Engagement announcement: Data and sustainability
April 17, 2016
Flirting for years, now it's getting serious
Aggregate data from cow-calf and feedlot sectors can be leveraged to further public understanding.
Data has always had a seductive aura for business. Managers dream of the ability to make pinpoint, irrefutable decisions based on hard numbers.
The reality for many businesses and industry? Like a hobbyist who is better at collecting tools than actually using them, many businesses in agriculture and food have been better at collecting data than they have at actually using it. Sometimes better at hoarding than sharing it.
That's changing rapidly and it has made big data headlines a regular in media today. One of the drivers of this interest is the growing expectations around sustainability and food.
Here are some things to watch for as data helps drive beef industry social license.
Growing sophistication. The feedlot industry and crop sector are already leaders in using data for business decision-making. As data usefulness and analysis across all businesses grows, expect new, markedly more sophisticated options to emerge. And expect new options for data to lead industry initiatives, using actual data to verify sustainability.
BIXS benefits. BIXS, the home-grown beef industry program, is one of the best industry wide examples of the potential in this new data arena. Designed to play data-sharing matchmaker between producers and the rest of the value chain, expect new progress from a renewed team. The recent announcements of carcass data sharing with Cargill is one example.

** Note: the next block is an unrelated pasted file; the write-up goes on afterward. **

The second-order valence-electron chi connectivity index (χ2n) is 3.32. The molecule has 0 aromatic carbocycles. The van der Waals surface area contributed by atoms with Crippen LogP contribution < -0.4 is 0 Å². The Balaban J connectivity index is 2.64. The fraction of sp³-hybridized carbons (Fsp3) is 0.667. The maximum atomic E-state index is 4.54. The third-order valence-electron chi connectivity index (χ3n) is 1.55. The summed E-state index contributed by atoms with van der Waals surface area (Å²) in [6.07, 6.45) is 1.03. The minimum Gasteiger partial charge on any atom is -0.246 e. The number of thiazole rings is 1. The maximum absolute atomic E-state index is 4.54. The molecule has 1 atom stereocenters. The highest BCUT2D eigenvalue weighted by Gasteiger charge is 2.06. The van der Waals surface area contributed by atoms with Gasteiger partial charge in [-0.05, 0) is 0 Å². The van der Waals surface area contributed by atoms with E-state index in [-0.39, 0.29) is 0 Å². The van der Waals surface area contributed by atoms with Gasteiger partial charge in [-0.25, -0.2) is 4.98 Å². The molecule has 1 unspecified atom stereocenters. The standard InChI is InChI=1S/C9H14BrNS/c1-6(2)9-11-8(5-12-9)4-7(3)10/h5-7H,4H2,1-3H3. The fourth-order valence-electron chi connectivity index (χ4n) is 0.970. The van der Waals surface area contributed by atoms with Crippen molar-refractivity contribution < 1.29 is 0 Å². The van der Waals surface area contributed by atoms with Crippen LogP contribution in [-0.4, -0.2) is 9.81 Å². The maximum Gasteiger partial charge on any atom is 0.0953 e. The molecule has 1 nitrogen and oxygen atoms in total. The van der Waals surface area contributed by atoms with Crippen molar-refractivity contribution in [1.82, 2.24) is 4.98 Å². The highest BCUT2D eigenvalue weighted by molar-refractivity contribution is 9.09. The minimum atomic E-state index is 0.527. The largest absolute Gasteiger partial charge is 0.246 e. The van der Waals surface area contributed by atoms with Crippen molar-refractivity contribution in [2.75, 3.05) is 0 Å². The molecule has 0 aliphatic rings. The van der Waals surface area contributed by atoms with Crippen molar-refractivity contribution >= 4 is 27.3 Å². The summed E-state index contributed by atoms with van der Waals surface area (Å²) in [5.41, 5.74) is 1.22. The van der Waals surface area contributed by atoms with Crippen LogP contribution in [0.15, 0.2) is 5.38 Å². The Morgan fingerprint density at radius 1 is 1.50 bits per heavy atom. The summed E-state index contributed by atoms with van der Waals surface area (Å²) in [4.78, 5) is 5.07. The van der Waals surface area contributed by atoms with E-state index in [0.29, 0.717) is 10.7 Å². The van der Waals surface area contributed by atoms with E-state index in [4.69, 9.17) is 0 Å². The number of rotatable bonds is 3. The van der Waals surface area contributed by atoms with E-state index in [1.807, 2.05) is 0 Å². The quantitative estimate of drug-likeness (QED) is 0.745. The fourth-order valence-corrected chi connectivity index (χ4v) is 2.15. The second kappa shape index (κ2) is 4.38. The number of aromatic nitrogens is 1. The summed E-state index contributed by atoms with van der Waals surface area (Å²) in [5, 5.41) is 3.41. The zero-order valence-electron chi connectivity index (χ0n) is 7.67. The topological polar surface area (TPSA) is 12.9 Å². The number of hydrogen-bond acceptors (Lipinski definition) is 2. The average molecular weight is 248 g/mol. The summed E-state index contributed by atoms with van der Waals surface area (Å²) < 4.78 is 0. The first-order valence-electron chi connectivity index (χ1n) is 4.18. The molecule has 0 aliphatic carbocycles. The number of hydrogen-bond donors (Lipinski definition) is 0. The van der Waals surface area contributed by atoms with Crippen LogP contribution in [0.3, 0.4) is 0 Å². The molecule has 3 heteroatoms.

Science weighs in. A powerful example of science playing a bigger role in data collection and analysis is the study on the environmental hoofprint of the Canadian cattle industry. That study showed improvements in productivity and efficiency have also produced environmental benefits. Forages, with their extensive root system, promote healthy soil and soil microbes. That improves soil structure, reduces soil losses due to wind and water erosion, and builds carbon sequestration.
Better feed conversion efficiencies are accompanied by reductions in methane and manure production. All good messages in today's world and another example of a data driver. And more research is coming as part of Canada's beef cattle sustainability assessment.
Producer interaction. Because they are the keeper of the records, producers will be a focus of market interaction and a driver of developments in data. Larger producers will have options to solidify their positioning and smaller producers will get fresh opportunities for improvement.
For the food chain, the real value will be the ability to connect producers with their data, helping tell their story. All players in the value chain will be depending on that, which will mean more people knocking on the producers' door. That could mean more power for beef farmers and ranchers.
Benefits for all producers
"As data sharing opens up, and data is shared in an aggregated way, that should offer new improvements for beef producers of all sizes," says Terry Grajczyk, national manager of The Verified Beef Production Plus (VBP+) program.
"The VBP+ program and collaborative discussions of the Canadian Roundtable for Sustainable Beef can help anchor this new world.
"That's a potential payoff for the investment producers have already made in VBP+."